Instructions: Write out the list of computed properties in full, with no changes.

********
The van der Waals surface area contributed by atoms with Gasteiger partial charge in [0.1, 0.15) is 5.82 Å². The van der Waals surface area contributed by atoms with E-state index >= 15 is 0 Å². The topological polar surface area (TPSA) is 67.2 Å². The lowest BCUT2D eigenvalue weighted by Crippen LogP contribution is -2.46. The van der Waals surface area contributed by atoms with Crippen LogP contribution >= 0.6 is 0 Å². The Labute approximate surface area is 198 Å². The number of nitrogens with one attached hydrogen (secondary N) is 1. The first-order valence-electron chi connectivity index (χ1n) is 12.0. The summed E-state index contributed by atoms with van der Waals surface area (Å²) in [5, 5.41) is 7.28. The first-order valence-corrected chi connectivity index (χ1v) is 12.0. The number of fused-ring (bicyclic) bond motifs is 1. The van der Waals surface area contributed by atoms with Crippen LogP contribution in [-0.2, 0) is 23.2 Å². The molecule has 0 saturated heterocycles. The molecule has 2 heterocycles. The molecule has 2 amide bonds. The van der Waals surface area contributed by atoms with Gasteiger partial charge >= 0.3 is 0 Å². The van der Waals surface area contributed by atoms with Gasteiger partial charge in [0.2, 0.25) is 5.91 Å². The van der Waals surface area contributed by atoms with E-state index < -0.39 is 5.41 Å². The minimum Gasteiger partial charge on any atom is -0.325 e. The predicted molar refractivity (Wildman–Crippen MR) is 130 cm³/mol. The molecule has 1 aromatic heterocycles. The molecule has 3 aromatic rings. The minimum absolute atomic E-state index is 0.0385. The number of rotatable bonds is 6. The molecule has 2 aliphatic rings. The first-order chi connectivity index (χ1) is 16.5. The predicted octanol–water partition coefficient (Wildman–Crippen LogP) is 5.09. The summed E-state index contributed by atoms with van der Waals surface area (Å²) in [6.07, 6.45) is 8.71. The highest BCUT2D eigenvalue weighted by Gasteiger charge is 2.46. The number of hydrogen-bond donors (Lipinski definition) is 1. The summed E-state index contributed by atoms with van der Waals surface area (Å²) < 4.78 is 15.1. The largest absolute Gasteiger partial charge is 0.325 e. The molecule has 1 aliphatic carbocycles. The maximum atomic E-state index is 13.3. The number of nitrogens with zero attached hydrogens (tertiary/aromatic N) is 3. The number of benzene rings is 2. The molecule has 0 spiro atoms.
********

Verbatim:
The van der Waals surface area contributed by atoms with Gasteiger partial charge in [0.1, 0.15) is 5.82 Å². The van der Waals surface area contributed by atoms with E-state index >= 15 is 0 Å². The topological polar surface area (TPSA) is 67.2 Å². The lowest BCUT2D eigenvalue weighted by Crippen LogP contribution is -2.46. The van der Waals surface area contributed by atoms with Crippen LogP contribution >= 0.6 is 0 Å². The Labute approximate surface area is 198 Å². The number of nitrogens with one attached hydrogen (secondary N) is 1. The first-order valence-electron chi connectivity index (χ1n) is 12.0. The summed E-state index contributed by atoms with van der Waals surface area (Å²) in [5, 5.41) is 7.28. The first-order valence-corrected chi connectivity index (χ1v) is 12.0. The number of fused-ring (bicyclic) bond motifs is 1. The van der Waals surface area contributed by atoms with Crippen LogP contribution in [-0.2, 0) is 23.2 Å². The molecule has 0 saturated heterocycles. The molecule has 2 heterocycles. The molecule has 2 amide bonds. The van der Waals surface area contributed by atoms with Gasteiger partial charge >= 0.3 is 0 Å². The van der Waals surface area contributed by atoms with Gasteiger partial charge in [0.2, 0.25) is 5.91 Å². The van der Waals surface area contributed by atoms with E-state index < -0.39 is 5.41 Å². The minimum Gasteiger partial charge on any atom is -0.325 e. The predicted molar refractivity (Wildman–Crippen MR) is 130 cm³/mol. The molecule has 1 aromatic heterocycles. The molecule has 3 aromatic rings. The minimum absolute atomic E-state index is 0.0385. The number of rotatable bonds is 6. The molecule has 2 aliphatic rings. The first-order chi connectivity index (χ1) is 16.5. The predicted octanol–water partition coefficient (Wildman–Crippen LogP) is 5.09. The summed E-state index contributed by atoms with van der Waals surface area (Å²) in [6.07, 6.45) is 8.71. The highest BCUT2D eigenvalue weighted by Gasteiger charge is 2.46. The number of hydrogen-bond donors (Lipinski definition) is 1. The summed E-state index contributed by atoms with van der Waals surface area (Å²) < 4.78 is 15.1. The largest absolute Gasteiger partial charge is 0.325 e. The molecule has 1 aliphatic carbocycles. The maximum atomic E-state index is 13.3. The number of nitrogens with zero attached hydrogens (tertiary/aromatic N) is 3. The number of benzene rings is 2. The molecule has 0 spiro atoms.